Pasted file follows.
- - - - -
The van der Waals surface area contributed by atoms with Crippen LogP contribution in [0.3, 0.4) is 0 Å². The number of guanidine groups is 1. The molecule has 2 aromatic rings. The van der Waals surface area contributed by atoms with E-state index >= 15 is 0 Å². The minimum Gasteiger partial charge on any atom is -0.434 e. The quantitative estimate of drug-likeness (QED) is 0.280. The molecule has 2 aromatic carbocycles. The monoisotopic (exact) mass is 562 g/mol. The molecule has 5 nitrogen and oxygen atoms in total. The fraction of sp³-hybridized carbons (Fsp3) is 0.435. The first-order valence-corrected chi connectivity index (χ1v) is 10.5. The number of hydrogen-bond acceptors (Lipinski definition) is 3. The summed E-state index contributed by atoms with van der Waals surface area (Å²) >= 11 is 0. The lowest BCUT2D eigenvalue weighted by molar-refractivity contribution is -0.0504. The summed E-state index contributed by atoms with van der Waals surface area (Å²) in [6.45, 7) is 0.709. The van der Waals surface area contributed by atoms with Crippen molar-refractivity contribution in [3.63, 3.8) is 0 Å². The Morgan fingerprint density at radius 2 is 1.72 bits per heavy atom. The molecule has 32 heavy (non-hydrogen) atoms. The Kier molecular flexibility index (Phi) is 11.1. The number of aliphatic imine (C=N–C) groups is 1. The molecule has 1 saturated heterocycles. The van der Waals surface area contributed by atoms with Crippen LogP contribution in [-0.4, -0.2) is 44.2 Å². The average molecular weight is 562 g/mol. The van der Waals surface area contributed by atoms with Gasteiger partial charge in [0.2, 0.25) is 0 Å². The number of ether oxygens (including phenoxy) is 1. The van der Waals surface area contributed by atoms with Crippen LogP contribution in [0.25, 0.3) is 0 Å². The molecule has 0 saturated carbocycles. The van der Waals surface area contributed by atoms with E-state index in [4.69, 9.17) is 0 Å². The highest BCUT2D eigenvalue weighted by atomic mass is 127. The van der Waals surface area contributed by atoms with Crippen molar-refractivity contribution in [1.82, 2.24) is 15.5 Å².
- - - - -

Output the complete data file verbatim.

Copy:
The van der Waals surface area contributed by atoms with Crippen LogP contribution in [0.3, 0.4) is 0 Å². The number of guanidine groups is 1. The molecule has 2 aromatic rings. The van der Waals surface area contributed by atoms with E-state index >= 15 is 0 Å². The minimum Gasteiger partial charge on any atom is -0.434 e. The quantitative estimate of drug-likeness (QED) is 0.280. The molecule has 2 aromatic carbocycles. The monoisotopic (exact) mass is 562 g/mol. The molecule has 5 nitrogen and oxygen atoms in total. The fraction of sp³-hybridized carbons (Fsp3) is 0.435. The first-order valence-corrected chi connectivity index (χ1v) is 10.5. The number of hydrogen-bond acceptors (Lipinski definition) is 3. The summed E-state index contributed by atoms with van der Waals surface area (Å²) >= 11 is 0. The lowest BCUT2D eigenvalue weighted by molar-refractivity contribution is -0.0504. The summed E-state index contributed by atoms with van der Waals surface area (Å²) in [6.45, 7) is 0.709. The van der Waals surface area contributed by atoms with Crippen molar-refractivity contribution in [3.63, 3.8) is 0 Å². The Morgan fingerprint density at radius 2 is 1.72 bits per heavy atom. The molecule has 32 heavy (non-hydrogen) atoms. The Kier molecular flexibility index (Phi) is 11.1. The number of aliphatic imine (C=N–C) groups is 1. The molecule has 1 saturated heterocycles. The van der Waals surface area contributed by atoms with Crippen LogP contribution in [-0.4, -0.2) is 44.2 Å². The average molecular weight is 562 g/mol. The van der Waals surface area contributed by atoms with Gasteiger partial charge in [0.2, 0.25) is 0 Å². The number of ether oxygens (including phenoxy) is 1. The van der Waals surface area contributed by atoms with Crippen LogP contribution in [0.25, 0.3) is 0 Å². The molecule has 0 saturated carbocycles. The van der Waals surface area contributed by atoms with E-state index in [4.69, 9.17) is 0 Å². The highest BCUT2D eigenvalue weighted by atomic mass is 127. The van der Waals surface area contributed by atoms with Crippen molar-refractivity contribution in [1.82, 2.24) is 15.5 Å².